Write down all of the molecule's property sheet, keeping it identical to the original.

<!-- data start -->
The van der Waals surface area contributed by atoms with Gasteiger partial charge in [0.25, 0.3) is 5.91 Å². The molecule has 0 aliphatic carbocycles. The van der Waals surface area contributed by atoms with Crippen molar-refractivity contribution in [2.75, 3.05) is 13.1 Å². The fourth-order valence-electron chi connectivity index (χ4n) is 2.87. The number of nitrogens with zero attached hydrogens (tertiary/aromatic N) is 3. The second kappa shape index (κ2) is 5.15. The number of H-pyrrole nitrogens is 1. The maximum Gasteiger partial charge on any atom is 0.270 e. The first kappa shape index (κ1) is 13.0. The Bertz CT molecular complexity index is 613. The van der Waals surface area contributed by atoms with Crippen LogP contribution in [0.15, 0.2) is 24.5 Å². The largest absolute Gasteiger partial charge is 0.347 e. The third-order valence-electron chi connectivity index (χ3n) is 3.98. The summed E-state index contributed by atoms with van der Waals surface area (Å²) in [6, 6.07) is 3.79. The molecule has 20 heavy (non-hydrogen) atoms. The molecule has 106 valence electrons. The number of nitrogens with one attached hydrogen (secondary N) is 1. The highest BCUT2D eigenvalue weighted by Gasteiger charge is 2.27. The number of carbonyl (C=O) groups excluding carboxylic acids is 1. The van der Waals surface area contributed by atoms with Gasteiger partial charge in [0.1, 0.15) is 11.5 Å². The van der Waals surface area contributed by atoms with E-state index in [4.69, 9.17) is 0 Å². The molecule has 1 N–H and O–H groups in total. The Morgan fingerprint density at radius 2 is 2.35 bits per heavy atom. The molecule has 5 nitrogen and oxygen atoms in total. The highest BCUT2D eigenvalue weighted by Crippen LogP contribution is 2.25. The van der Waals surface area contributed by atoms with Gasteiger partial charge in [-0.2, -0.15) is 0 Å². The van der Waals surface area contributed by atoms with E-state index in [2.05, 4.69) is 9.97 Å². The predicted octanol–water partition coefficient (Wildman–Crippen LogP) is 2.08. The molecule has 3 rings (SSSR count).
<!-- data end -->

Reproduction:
The van der Waals surface area contributed by atoms with Gasteiger partial charge in [0.25, 0.3) is 5.91 Å². The molecule has 0 aliphatic carbocycles. The van der Waals surface area contributed by atoms with Crippen molar-refractivity contribution in [2.75, 3.05) is 13.1 Å². The fourth-order valence-electron chi connectivity index (χ4n) is 2.87. The number of nitrogens with zero attached hydrogens (tertiary/aromatic N) is 3. The second kappa shape index (κ2) is 5.15. The number of H-pyrrole nitrogens is 1. The maximum Gasteiger partial charge on any atom is 0.270 e. The first kappa shape index (κ1) is 13.0. The Bertz CT molecular complexity index is 613. The van der Waals surface area contributed by atoms with Crippen LogP contribution in [0.15, 0.2) is 24.5 Å². The largest absolute Gasteiger partial charge is 0.347 e. The third-order valence-electron chi connectivity index (χ3n) is 3.98. The summed E-state index contributed by atoms with van der Waals surface area (Å²) in [6, 6.07) is 3.79. The molecule has 20 heavy (non-hydrogen) atoms. The molecule has 106 valence electrons. The number of nitrogens with one attached hydrogen (secondary N) is 1. The highest BCUT2D eigenvalue weighted by Gasteiger charge is 2.27. The number of carbonyl (C=O) groups excluding carboxylic acids is 1. The van der Waals surface area contributed by atoms with Gasteiger partial charge in [0.1, 0.15) is 11.5 Å². The van der Waals surface area contributed by atoms with E-state index in [4.69, 9.17) is 0 Å². The molecule has 1 N–H and O–H groups in total. The Morgan fingerprint density at radius 2 is 2.35 bits per heavy atom. The molecule has 5 nitrogen and oxygen atoms in total. The highest BCUT2D eigenvalue weighted by Crippen LogP contribution is 2.25. The van der Waals surface area contributed by atoms with Gasteiger partial charge in [-0.2, -0.15) is 0 Å². The van der Waals surface area contributed by atoms with E-state index in [2.05, 4.69) is 9.97 Å². The predicted octanol–water partition coefficient (Wildman–Crippen LogP) is 2.08. The molecule has 3 rings (SSSR count).